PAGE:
Thursday, June 11, 2015

Black Hills Seminar - Grasslands and Grazing

Thursday, June 11

On our last day of our Black Hills seminar, we gathered at the Black Hills National Forest Service Office.  Physical resource staff member, Ralph Adam, shared about how the 1.5 million acre Black Hills Forest got established in 1897. Without the staff doing the greatest good for the greatest number, we would not have the forest and grasslands to provide recreation and habitat for the fish and wildlife.

A panel consisting of four ranchers and Mark Vedder, a rangeland management specialist, discussed different federal land permits.The panel discussed how the coordination with state agencies, grazing permitees, timber industries and other revelant parties can be helpful in the overall management plan.

Roger Gates with SDSU research spoke on the importance of grassland management and grazing livestock in diverse environment conditions.The practice of good land stewardship also includes replenishing the earth. 

Sandy Osterman and Corey Johannsen, Reporters

Day 3 - Custer State Park

On Wednesday morning we were greeted with rain showers in Custer State Park, making the next part of our seminar with Paul Person, Forest Supervisor, and Ben Wudke of Black Hills Forest Association, a bit more challenging. On a mission to out run the rain, we left Custer State Park and  went to the location where the Jasper Fire of 2000 started. We viewed the regrowth of the forest area that occcured in the past 15 years and discussed the cycles that will develop over the next century to rebuild this once forested area. We then also were informed on the Mountain Pine Beetle and the damage that it has caused the forest. We learned about the life cycle of the beetle and actually got to see trees that were infected. Fortunately, the forest industry, government agencies, loggers, and the public have come together to combat this insect and the destruction that it causes.

Two representatives from the logging industry explained the challenges and victories in the battle with the pine beetle.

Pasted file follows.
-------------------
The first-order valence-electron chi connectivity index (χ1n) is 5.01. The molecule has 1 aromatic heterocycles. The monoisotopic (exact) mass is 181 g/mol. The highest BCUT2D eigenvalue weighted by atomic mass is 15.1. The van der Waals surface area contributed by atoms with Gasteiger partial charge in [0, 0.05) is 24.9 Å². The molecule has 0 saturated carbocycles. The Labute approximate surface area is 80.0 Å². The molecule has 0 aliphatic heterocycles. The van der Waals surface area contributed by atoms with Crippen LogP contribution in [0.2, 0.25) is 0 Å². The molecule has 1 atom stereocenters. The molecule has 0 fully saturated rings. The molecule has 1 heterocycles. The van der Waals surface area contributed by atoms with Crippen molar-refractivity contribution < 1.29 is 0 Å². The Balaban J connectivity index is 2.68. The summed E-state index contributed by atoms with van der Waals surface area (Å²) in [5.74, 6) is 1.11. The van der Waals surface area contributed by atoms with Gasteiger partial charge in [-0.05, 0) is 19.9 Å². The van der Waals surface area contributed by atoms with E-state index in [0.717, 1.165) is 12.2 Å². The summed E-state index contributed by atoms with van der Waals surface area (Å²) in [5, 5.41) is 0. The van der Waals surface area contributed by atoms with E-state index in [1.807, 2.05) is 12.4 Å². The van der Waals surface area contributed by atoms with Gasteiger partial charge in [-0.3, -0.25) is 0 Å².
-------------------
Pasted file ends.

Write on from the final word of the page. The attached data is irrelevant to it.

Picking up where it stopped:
Ben is showing the participants a dead pine beetle that was stuck in the bark of the tree.

In the afternoon, the Team Building segment of the seminar began. Phase one was the Chili Cook-off and phase two was a group presentation of an assigned current hot topic in agriculture such as emerging technologies and feeding the growing population. We were all split into smaller groups at the very end of the last seminar and given this assignment.  This exercise required us as a group to develop a theme for our chili cookoff  and research an assigned ag-related topic and present a 15 minute informative presentation.This was a judged event and prizes were awarded.

The winning chili team gave their group presentation on emerging technologies in agriculture.

Will adds to the discussion on population growth and food consumption.

Corey Johannsen and Sandy Osterman, Reporters

Chili Cook-off teams:

Day 2 - Black Hills

The morning began with a tour of Blair Brothers Angus Ranch northeast of Sturgis.  Ed Blair, along with his brother, Rich; son, Chad; and nephew, Britton, operate a commercial angus herd that is a total AI operation, synchronizing 1200 to 1400 cows and yearling heifers a year.
The family markets 400 angus bulls by private treaty a year with customers from North Dakota to Texas.  The operation also offers to buy back customer calves with some going to feedyards in Kansas, while others are backgrounded in North Dakota, local feeders or at home.  Finished cattle are sold on US Premium Beef’s high quality grid.
The class received a tour of the pens where the bulls are fed, along with a tour of the Blairs’ cattle working facilities.  Chad and Britton also AI bred a few heifers,  a very interesting process for those not familiar with artificial insemination.